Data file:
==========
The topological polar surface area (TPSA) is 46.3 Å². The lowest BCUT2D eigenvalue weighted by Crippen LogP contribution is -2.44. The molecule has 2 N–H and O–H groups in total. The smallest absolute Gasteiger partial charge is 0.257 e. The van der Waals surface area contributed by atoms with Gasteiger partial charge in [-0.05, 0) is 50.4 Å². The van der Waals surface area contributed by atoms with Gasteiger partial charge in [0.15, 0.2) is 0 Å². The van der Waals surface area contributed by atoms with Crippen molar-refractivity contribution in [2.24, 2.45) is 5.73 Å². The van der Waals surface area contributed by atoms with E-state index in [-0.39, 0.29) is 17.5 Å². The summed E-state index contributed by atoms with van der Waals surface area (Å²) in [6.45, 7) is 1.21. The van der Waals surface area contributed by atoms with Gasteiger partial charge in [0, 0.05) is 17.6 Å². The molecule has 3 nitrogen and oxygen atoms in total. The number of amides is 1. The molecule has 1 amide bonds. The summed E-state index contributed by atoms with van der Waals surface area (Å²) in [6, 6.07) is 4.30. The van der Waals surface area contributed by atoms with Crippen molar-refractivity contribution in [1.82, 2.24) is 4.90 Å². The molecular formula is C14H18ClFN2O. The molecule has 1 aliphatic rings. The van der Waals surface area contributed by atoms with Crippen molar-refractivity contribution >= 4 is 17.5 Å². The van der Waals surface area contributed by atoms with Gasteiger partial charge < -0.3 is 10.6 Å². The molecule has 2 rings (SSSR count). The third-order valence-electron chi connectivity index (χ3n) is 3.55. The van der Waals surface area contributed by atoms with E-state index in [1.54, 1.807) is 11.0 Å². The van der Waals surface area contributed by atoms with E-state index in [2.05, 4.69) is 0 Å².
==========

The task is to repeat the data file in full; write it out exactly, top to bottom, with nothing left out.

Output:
The topological polar surface area (TPSA) is 46.3 Å². The lowest BCUT2D eigenvalue weighted by Crippen LogP contribution is -2.44. The molecule has 2 N–H and O–H groups in total. The smallest absolute Gasteiger partial charge is 0.257 e. The van der Waals surface area contributed by atoms with Gasteiger partial charge in [-0.05, 0) is 50.4 Å². The van der Waals surface area contributed by atoms with Gasteiger partial charge in [0.15, 0.2) is 0 Å². The van der Waals surface area contributed by atoms with Crippen molar-refractivity contribution in [2.24, 2.45) is 5.73 Å². The van der Waals surface area contributed by atoms with E-state index in [-0.39, 0.29) is 17.5 Å². The summed E-state index contributed by atoms with van der Waals surface area (Å²) in [6.45, 7) is 1.21. The van der Waals surface area contributed by atoms with Gasteiger partial charge in [0, 0.05) is 17.6 Å². The molecule has 3 nitrogen and oxygen atoms in total. The number of amides is 1. The molecule has 1 amide bonds. The summed E-state index contributed by atoms with van der Waals surface area (Å²) in [6, 6.07) is 4.30. The van der Waals surface area contributed by atoms with Crippen molar-refractivity contribution in [1.82, 2.24) is 4.90 Å². The molecular formula is C14H18ClFN2O. The molecule has 1 aliphatic rings. The van der Waals surface area contributed by atoms with Crippen molar-refractivity contribution >= 4 is 17.5 Å². The van der Waals surface area contributed by atoms with Gasteiger partial charge < -0.3 is 10.6 Å². The molecule has 2 rings (SSSR count). The third-order valence-electron chi connectivity index (χ3n) is 3.55. The van der Waals surface area contributed by atoms with E-state index in [1.54, 1.807) is 11.0 Å². The van der Waals surface area contributed by atoms with E-state index in [2.05, 4.69) is 0 Å².